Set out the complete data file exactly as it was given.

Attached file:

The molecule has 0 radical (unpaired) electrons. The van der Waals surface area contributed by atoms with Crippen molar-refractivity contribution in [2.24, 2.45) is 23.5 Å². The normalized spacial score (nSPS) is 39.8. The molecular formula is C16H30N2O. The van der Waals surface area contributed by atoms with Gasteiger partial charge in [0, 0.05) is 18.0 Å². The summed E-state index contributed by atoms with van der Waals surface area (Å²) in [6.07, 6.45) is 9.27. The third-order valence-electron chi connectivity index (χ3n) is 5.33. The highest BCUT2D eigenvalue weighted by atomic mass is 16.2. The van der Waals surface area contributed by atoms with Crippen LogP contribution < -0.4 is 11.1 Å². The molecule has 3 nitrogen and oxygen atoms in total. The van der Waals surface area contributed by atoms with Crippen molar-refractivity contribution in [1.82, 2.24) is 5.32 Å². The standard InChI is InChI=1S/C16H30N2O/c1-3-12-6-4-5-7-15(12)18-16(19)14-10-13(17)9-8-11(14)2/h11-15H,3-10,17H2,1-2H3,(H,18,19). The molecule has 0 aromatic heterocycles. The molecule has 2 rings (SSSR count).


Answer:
The molecule has 0 radical (unpaired) electrons. The van der Waals surface area contributed by atoms with Crippen molar-refractivity contribution in [2.24, 2.45) is 23.5 Å². The normalized spacial score (nSPS) is 39.8. The molecular formula is C16H30N2O. The van der Waals surface area contributed by atoms with Gasteiger partial charge in [0, 0.05) is 18.0 Å². The summed E-state index contributed by atoms with van der Waals surface area (Å²) in [6.07, 6.45) is 9.27. The third-order valence-electron chi connectivity index (χ3n) is 5.33. The highest BCUT2D eigenvalue weighted by atomic mass is 16.2. The van der Waals surface area contributed by atoms with Crippen LogP contribution < -0.4 is 11.1 Å². The molecule has 3 nitrogen and oxygen atoms in total. The van der Waals surface area contributed by atoms with Crippen molar-refractivity contribution in [1.82, 2.24) is 5.32 Å². The standard InChI is InChI=1S/C16H30N2O/c1-3-12-6-4-5-7-15(12)18-16(19)14-10-13(17)9-8-11(14)2/h11-15H,3-10,17H2,1-2H3,(H,18,19). The molecule has 0 aromatic heterocycles. The molecule has 2 rings (SSSR count).